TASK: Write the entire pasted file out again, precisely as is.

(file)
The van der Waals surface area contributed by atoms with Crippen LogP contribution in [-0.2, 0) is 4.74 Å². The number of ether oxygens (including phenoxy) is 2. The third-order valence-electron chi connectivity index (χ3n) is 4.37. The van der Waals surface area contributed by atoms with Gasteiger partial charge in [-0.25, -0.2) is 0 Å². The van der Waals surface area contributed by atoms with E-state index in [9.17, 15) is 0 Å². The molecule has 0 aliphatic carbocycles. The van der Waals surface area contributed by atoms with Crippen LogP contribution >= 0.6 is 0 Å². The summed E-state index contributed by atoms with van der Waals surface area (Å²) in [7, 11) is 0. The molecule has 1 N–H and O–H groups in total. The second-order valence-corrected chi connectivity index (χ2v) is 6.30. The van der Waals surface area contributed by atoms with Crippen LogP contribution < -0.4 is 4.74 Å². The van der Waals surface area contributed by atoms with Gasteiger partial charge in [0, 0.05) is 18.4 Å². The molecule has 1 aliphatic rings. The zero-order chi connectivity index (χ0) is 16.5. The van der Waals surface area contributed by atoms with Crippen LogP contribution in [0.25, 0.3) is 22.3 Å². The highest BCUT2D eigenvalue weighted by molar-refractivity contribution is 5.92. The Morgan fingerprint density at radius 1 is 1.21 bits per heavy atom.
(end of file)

The van der Waals surface area contributed by atoms with Crippen LogP contribution in [-0.2, 0) is 4.74 Å². The number of ether oxygens (including phenoxy) is 2. The third-order valence-electron chi connectivity index (χ3n) is 4.37. The van der Waals surface area contributed by atoms with Gasteiger partial charge in [-0.25, -0.2) is 0 Å². The van der Waals surface area contributed by atoms with E-state index in [9.17, 15) is 0 Å². The molecule has 0 aliphatic carbocycles. The van der Waals surface area contributed by atoms with Crippen LogP contribution >= 0.6 is 0 Å². The summed E-state index contributed by atoms with van der Waals surface area (Å²) in [7, 11) is 0. The molecule has 1 N–H and O–H groups in total. The second-order valence-corrected chi connectivity index (χ2v) is 6.30. The van der Waals surface area contributed by atoms with Crippen LogP contribution < -0.4 is 4.74 Å². The van der Waals surface area contributed by atoms with Gasteiger partial charge in [0, 0.05) is 18.4 Å². The molecule has 1 aliphatic rings. The zero-order chi connectivity index (χ0) is 16.5. The van der Waals surface area contributed by atoms with Crippen LogP contribution in [0.25, 0.3) is 22.3 Å². The highest BCUT2D eigenvalue weighted by molar-refractivity contribution is 5.92. The Morgan fingerprint density at radius 1 is 1.21 bits per heavy atom.